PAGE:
The connection we know and utilize today is our kryptonite. Today’s connection is overflowing with arguments, ignorance, and lack of empathy all committed through a digital screen. Humans need humans. Humans need human connection. Yet, we have transformed the means of human connection into the birth of human disconnection.

Why disconnection? Because instead of listening to other people’s (or even our own) needs, we are fighting against it. Everyone is so focused on their opinions, values, and beliefs being the “right” ones, we have forgotten how to appreciate different perspectives. Perspectives that differ from our others are what helps the world to evolve. It is what incites positive progression. If we all thought the same things and believed the same things, nothing would ever change. Nevertheless, instead of appreciating everyone’s differences and learning why people believe in what they believe in, we tear each other down, promoting ourselves and our beliefs as superior. The lack of open communication that stimulates learning and compassion has created a world of disconnect.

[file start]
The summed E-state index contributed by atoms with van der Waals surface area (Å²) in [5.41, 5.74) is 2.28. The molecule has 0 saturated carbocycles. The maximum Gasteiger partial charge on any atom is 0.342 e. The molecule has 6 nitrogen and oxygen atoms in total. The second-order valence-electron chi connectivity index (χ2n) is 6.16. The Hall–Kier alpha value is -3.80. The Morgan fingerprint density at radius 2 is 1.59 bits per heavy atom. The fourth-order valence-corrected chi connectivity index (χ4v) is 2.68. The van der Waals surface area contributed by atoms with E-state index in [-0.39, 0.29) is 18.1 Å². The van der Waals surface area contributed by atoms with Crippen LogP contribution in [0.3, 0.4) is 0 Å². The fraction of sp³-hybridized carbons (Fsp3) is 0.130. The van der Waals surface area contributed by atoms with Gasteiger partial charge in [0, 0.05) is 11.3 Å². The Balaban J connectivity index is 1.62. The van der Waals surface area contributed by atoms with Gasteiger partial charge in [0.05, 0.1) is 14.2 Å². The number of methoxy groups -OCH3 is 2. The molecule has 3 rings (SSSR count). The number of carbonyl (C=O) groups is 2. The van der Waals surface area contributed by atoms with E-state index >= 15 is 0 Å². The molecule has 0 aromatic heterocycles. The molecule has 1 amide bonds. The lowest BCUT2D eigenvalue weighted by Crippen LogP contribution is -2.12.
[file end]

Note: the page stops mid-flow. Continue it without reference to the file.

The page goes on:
Are we truly living in a time of disconnect?

Disconnection develops every time we refuse to listen. You do not have to agree with someone to listen to why they have certain values, thoughts, or beliefs. Engaging in a conversation does not suggest agreeance. Listening and asking non-judgmental questions is not a sign of agreement. In fact, it is simply called a conversation. Conversations do not have a winner. One side is not right while the other is wrong. That is called an argument, which we have normalized as how to have a conversation.

All of this has been amplified by technology. Technology is diminishing the power of human connection. The intent of social media sites was to expand our reach; to communicate with people around the world. The progress of this technology was aimed at unifying the world by magnifying our ability to join in conversations with people around the world and learn new perspectives.